Parable: Definition, Examples & Meaning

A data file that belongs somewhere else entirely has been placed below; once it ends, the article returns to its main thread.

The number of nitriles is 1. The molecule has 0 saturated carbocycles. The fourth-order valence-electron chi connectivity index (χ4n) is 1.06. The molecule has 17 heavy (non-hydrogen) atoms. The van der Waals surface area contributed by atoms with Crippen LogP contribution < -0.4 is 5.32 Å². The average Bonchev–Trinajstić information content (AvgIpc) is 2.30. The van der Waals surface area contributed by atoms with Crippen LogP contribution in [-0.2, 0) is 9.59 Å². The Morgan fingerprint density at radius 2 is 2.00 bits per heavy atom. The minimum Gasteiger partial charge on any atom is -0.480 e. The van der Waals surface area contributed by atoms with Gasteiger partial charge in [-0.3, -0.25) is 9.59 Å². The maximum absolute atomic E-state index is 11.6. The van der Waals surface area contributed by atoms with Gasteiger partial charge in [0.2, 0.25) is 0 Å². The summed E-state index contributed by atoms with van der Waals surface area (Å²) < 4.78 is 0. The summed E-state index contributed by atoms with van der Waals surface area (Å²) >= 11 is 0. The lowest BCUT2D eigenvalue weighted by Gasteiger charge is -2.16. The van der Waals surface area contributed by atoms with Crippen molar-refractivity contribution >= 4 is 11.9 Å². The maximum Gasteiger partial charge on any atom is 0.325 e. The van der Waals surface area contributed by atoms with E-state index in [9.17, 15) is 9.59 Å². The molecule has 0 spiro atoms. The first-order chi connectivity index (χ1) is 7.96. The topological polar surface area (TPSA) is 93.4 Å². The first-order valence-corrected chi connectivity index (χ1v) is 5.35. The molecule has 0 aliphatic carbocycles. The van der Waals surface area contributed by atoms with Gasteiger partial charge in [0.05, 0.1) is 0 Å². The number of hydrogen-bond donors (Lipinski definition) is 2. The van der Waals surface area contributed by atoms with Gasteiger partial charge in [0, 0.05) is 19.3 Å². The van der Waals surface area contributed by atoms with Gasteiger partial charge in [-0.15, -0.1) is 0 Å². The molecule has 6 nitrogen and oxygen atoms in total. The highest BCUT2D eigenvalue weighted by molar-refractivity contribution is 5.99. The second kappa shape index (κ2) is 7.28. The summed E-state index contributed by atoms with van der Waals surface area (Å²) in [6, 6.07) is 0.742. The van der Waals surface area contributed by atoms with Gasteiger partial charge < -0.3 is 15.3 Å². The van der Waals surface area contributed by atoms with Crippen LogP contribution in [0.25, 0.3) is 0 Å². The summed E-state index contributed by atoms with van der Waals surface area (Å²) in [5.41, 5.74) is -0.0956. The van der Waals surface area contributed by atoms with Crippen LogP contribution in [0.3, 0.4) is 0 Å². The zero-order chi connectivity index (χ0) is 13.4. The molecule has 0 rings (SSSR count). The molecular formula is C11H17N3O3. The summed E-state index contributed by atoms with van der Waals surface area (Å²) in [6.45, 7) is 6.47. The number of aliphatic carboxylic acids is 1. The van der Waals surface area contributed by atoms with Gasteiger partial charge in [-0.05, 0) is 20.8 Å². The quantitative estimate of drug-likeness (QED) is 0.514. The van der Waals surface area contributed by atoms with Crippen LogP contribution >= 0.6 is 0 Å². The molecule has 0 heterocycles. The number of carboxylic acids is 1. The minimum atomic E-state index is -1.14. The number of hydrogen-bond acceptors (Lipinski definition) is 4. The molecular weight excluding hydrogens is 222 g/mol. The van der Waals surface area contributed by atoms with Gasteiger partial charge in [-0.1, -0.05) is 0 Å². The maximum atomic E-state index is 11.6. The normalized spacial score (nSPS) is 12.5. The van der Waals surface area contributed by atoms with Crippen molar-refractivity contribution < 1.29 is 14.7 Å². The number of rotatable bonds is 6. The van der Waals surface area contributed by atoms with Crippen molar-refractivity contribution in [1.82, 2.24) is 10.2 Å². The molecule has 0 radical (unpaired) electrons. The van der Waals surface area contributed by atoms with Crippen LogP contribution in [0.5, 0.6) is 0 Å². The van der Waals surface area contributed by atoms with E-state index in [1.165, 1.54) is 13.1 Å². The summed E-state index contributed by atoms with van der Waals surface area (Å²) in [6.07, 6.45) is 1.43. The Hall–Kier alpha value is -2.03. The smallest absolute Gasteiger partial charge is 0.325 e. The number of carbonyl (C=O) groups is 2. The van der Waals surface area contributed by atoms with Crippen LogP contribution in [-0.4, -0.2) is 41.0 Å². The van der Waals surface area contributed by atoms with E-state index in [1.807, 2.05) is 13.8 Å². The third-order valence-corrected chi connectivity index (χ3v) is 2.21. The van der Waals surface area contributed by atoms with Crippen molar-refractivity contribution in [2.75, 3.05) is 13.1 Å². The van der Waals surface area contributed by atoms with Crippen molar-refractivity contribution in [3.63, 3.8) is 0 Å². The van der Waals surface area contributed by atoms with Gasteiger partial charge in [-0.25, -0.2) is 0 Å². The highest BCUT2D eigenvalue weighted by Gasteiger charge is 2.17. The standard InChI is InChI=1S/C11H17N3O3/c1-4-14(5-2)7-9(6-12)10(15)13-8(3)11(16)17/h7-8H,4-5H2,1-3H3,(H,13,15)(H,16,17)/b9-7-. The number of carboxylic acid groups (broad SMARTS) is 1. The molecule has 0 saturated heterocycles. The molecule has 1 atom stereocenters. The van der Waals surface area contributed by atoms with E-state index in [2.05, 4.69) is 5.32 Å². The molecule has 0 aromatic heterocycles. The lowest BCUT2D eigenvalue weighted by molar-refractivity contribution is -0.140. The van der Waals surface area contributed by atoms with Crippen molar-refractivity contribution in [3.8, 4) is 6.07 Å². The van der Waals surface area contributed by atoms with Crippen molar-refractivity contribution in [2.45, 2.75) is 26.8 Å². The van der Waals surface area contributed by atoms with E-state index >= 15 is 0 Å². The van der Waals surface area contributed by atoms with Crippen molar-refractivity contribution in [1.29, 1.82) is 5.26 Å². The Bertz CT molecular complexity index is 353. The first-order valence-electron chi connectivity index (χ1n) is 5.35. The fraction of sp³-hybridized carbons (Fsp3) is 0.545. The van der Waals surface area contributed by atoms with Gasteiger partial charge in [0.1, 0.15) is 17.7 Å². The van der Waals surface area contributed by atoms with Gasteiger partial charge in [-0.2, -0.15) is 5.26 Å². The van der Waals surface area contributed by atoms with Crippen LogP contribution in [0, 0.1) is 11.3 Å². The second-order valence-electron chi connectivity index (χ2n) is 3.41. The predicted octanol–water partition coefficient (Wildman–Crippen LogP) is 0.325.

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      A Parable is a succinct, didactic story, in prose or verse with moral principles. Whereas a fable employs animals, inanimate objects, plants or other forces of nature as characters, the parable employs human as characters. A parable often involves a character who faces a moral dilemma or one who makes a bad decision and then suffers the unintended consequences. Parables are often used to explore ethical concepts in spiritual texts. The Bible contains numerous parables in the gospels section of the New Testament. For an example, we can refer to The Parable of the Good Samaritan by Jesus in the holy Bible. These are believed by some scholars to have been inspired by Mashalim, a form of Hebrew comparison. Mashalim from the Old Testament include the parable of the ewe-lamb (told by Nathan in 2 Samuel 12:1-9) and the parable of the woman of Tekoah (in 2 Samuel 14:1-13). Parables also appear in Islam. In Sufi tradition, parables are used for imparting lessons and values. Recent authors such as Idries Shah and Anthony de Mello have helped to popularize these stories beyond Sufi circles.

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